BLOOMINGTON, Ind. — Kevin Thomas Jr. turned in a dominant performance in winning Friday night’s Larry Rice Classic USAC AMSOIL National Sprint Car feature at Bloomington Speedway.
Religiously trekking around the quarter-mile on the top in turns one and two, and on the bottom of turns three and four, Thomas ventured down low on a late restart with six laps remaining, losing the lead to Brady Bacon in the process, then raced his way back to the front past Bacon with three laps remaining to become the first multi-time winner with the series this season.
With a pair of victories under his hat in just four appearances (Ocala & Bloomington), it’s marked a sea change of confidence and expectations for the driver of the KT Motorsports/Dr. Pepper – McDonald’s – KT Construction Services/DRC/Speedway Chevy.
“It’s very important, for me especially,” Thomas noted. “It’s one of those things. I got to get rolling and I’ve got to have that confidence that I’ve not had for the last couple years. (Crew chief) Davey (Jones) brings that to me. He’s kind of my safety blanket, and Jason (McDougal) and A.J. (Parker) as well. They got my season turned around last year in a pretty swift manner, so I have a lot of trust in those guys.”
Thomas’ triumph was the fourth of his USAC Sprint Car career at Bloomington, which made him the second winningest driver of all-time with the series at the track, trailing only Bryan Clauson’s five. In fact, the very first of Thomas’ 29 career series wins came at Bloomington in 2012.
Thomas started on the outside of the front row, yet it was polesitter Shane Cottle who got to the point initially. Cottle led the opening lap before Thomas swiftly drove around the outside of Cottle in turns one two, nipping Cottle at the line at the conclusion of lap two.
Thomas raced around the circumference of Cottle in turns one and two on the third circuit, then made a beeline for the bottom of turn three, stealing Cottle’s line and would remain on the same path for much of the remainder of the race.
While the majority of the 24-car driver lineup was deciphering whether to find traction high or low, Bacon had another idea to cut through the middle, slicing his way up to the second position and would continually press the issue with Thomas for the balance of the joust.
Bacon went on the offensive, riding the high line all the way around while Thomas swapped from high to low as he navigated each end of the racing surface. Bacon was able to stay within reach, but Thomas was “steady as he goes” on his current course.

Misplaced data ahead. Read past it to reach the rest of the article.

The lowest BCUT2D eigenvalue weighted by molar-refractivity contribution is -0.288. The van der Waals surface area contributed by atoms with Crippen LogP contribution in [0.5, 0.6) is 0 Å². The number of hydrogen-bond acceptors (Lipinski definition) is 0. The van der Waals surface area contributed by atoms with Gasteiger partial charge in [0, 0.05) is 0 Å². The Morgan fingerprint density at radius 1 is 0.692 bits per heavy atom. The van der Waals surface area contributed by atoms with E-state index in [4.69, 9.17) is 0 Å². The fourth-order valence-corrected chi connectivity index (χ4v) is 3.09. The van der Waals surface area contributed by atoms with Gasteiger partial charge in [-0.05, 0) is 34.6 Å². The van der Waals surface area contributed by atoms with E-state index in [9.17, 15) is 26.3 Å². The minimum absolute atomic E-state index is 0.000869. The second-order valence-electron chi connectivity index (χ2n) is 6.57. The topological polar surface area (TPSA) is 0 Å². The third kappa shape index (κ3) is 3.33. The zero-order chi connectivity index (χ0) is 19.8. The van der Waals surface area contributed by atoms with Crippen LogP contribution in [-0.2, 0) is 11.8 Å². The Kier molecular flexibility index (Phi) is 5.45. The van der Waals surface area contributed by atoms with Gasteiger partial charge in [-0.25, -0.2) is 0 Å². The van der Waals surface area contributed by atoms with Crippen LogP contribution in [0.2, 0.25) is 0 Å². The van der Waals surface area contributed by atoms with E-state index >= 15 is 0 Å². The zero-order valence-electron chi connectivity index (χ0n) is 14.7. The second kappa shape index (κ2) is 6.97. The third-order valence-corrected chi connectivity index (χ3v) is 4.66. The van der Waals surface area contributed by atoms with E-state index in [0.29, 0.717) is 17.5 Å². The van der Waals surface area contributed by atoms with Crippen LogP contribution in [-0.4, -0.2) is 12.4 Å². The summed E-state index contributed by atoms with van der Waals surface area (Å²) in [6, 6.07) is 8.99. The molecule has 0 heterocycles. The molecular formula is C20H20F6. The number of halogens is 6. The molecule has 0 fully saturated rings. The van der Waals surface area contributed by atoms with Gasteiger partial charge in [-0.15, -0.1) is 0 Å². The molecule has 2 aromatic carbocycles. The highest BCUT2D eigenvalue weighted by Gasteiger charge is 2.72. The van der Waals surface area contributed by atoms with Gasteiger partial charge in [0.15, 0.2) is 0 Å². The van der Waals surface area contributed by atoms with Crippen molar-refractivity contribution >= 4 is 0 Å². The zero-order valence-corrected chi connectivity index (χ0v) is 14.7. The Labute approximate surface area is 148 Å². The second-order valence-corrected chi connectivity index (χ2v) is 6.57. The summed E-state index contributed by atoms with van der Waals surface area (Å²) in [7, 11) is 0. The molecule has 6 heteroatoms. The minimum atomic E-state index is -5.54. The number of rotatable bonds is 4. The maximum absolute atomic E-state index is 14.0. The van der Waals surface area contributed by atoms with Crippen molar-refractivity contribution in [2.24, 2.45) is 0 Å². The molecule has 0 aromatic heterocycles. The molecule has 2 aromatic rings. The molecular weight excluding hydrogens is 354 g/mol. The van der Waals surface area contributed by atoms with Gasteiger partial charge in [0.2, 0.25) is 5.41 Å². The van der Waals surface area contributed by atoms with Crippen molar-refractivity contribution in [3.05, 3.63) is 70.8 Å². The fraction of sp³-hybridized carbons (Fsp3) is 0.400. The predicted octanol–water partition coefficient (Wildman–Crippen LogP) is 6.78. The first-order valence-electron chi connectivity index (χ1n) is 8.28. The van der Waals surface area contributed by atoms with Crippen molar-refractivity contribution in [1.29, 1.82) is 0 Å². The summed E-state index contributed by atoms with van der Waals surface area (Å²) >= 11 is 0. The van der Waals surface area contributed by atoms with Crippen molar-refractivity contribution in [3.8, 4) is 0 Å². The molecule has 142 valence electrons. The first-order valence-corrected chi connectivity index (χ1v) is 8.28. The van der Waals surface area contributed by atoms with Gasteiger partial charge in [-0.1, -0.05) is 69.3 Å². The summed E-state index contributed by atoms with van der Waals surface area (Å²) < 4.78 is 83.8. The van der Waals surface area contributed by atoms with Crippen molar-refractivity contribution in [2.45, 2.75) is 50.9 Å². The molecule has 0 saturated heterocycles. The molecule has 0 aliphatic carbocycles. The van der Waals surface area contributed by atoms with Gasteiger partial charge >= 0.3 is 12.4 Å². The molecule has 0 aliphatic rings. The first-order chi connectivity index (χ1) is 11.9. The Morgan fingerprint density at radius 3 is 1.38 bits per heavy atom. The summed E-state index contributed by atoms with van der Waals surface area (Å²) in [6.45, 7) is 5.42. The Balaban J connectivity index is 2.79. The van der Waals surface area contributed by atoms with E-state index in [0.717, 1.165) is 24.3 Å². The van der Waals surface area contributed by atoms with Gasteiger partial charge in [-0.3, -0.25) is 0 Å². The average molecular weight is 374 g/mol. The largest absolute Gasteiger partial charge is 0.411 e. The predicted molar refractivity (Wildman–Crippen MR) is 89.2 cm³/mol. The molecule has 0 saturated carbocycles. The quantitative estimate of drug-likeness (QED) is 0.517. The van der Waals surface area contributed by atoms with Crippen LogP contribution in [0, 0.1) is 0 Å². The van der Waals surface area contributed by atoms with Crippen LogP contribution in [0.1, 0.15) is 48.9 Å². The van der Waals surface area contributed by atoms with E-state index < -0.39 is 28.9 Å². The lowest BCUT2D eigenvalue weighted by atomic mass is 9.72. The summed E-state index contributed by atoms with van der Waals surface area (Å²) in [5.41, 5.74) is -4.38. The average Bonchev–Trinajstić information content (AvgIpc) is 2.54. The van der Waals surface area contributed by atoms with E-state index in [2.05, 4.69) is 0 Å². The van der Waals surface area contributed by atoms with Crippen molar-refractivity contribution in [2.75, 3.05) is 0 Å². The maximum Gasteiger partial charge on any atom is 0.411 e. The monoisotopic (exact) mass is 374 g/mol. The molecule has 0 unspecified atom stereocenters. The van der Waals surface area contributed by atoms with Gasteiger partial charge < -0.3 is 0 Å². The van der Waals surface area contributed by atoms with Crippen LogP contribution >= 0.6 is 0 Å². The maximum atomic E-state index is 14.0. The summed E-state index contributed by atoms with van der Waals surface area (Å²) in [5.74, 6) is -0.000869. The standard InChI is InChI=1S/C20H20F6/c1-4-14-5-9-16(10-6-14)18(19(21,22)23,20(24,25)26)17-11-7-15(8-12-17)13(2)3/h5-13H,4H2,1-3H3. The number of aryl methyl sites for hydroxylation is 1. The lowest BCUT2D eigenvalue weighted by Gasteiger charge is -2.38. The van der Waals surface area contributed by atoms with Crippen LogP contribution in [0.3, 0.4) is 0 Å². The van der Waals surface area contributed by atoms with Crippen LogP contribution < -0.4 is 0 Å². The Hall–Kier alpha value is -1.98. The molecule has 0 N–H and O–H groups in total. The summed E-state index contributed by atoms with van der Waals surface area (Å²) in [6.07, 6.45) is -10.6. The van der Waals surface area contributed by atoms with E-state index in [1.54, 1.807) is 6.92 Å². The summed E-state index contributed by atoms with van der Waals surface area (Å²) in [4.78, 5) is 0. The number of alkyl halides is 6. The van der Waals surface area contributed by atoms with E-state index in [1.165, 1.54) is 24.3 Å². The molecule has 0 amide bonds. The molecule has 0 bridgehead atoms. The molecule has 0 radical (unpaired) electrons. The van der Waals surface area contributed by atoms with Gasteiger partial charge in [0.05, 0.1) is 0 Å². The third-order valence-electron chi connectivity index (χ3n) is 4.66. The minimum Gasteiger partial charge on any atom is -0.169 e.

However, with six laps remaining, 20th running Sterling Cling was uninjured after riding out a series of barrel rolls off the edge of the turn four banking. He walked away uninjured.
“When we stopped there for that red, in one and two, I was like, ‘there’s a lot of moisture down here,’” Thomas recalled. “I know I was getting through one and two well, but I didn’t know if it was going to hold up. I knew it was getting thin off two. I was hanging a little bit, so I changed my line.”
After one lap following the restart, Thomas darted back to the high line in turns one and two, but that opened the door for Bacon to stick a foot into as he dove into turn one and slid up in front of Thomas in turn two to snare the lead.
“It’s a line I hadn’t been running,” Thomas explained. “I went down there, clipped the infield tire, got really tight and gave the lead up to Brady, and I just had to really work for it and focus on hitting my marks and doing what I was doing for the other 20 some odd laps. I don’t know if that was the right thing to do but we did still end up winning the race. That’s a lot to do with the racecar. It went wherever I wanted it to go. I just had to not screw up.”
With three laps to go, Bacon left the bottom open and Thomas nailed it to regain the lead.
Onward Thomas went unchallenged for the remaining two trips around as he locked up a 1.479 sec. margin victory over Bacon, Kyle Cummins, Cottle and Chris Windom.
A frightening incident at the finish line on the final lap saw Carson Garrett (13th) and Mario Clouser (14th) make wheel-to-wheel contact which sending Garrett careening nose first into the front straightaway wall before flipping over. Garrett climbed from the racecar under his own power but was later transferred to a local hospital for further observation.
Perhaps the most incredible of all longevity streaks in the history of USAC National Sprint Car racing came to an end Friday night at Bloomington when Chase Stockon finished 10th in the semi-feature, coming up shy of a transfer spot to the feature event. Although the team did have a provisional starting position available, they elected not to utilize it.
Thus, Stockon’s all-time record streak of 324 consecutive feature starts in USAC National Sprint Car competition was over, a record which dated back to every series race run since 2012.
To see full results, turn to the next page.